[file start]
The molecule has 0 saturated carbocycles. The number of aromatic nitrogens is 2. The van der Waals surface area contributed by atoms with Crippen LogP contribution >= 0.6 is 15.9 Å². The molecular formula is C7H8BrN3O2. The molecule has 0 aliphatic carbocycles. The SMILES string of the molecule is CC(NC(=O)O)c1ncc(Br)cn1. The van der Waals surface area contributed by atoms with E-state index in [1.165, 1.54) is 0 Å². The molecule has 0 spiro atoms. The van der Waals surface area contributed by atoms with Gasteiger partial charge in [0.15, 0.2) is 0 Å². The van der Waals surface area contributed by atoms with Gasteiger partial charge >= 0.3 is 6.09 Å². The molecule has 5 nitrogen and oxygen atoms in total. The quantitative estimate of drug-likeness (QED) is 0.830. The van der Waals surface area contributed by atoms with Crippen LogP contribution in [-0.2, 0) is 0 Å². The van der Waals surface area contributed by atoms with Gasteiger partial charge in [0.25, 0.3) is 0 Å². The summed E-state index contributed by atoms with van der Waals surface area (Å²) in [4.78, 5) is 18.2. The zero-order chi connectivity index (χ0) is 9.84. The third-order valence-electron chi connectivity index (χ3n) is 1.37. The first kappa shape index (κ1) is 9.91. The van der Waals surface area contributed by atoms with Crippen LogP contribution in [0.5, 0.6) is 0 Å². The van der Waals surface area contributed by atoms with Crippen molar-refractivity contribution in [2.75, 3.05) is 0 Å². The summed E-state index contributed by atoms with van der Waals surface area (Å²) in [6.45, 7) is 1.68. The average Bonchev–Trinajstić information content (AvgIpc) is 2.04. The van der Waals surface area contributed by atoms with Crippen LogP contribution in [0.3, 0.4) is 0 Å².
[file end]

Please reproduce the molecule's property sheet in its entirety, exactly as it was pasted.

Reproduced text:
The molecule has 0 saturated carbocycles. The number of aromatic nitrogens is 2. The van der Waals surface area contributed by atoms with Crippen LogP contribution >= 0.6 is 15.9 Å². The molecular formula is C7H8BrN3O2. The molecule has 0 aliphatic carbocycles. The SMILES string of the molecule is CC(NC(=O)O)c1ncc(Br)cn1. The van der Waals surface area contributed by atoms with E-state index in [1.165, 1.54) is 0 Å². The molecule has 0 spiro atoms. The van der Waals surface area contributed by atoms with Gasteiger partial charge in [0.15, 0.2) is 0 Å². The van der Waals surface area contributed by atoms with Gasteiger partial charge >= 0.3 is 6.09 Å². The molecule has 5 nitrogen and oxygen atoms in total. The quantitative estimate of drug-likeness (QED) is 0.830. The van der Waals surface area contributed by atoms with Crippen LogP contribution in [-0.2, 0) is 0 Å². The van der Waals surface area contributed by atoms with Gasteiger partial charge in [0.25, 0.3) is 0 Å². The summed E-state index contributed by atoms with van der Waals surface area (Å²) in [4.78, 5) is 18.2. The zero-order chi connectivity index (χ0) is 9.84. The third-order valence-electron chi connectivity index (χ3n) is 1.37. The first kappa shape index (κ1) is 9.91. The van der Waals surface area contributed by atoms with Crippen LogP contribution in [0.5, 0.6) is 0 Å². The van der Waals surface area contributed by atoms with Crippen molar-refractivity contribution in [2.75, 3.05) is 0 Å². The summed E-state index contributed by atoms with van der Waals surface area (Å²) in [6.45, 7) is 1.68. The average Bonchev–Trinajstić information content (AvgIpc) is 2.04. The van der Waals surface area contributed by atoms with Crippen LogP contribution in [0.3, 0.4) is 0 Å².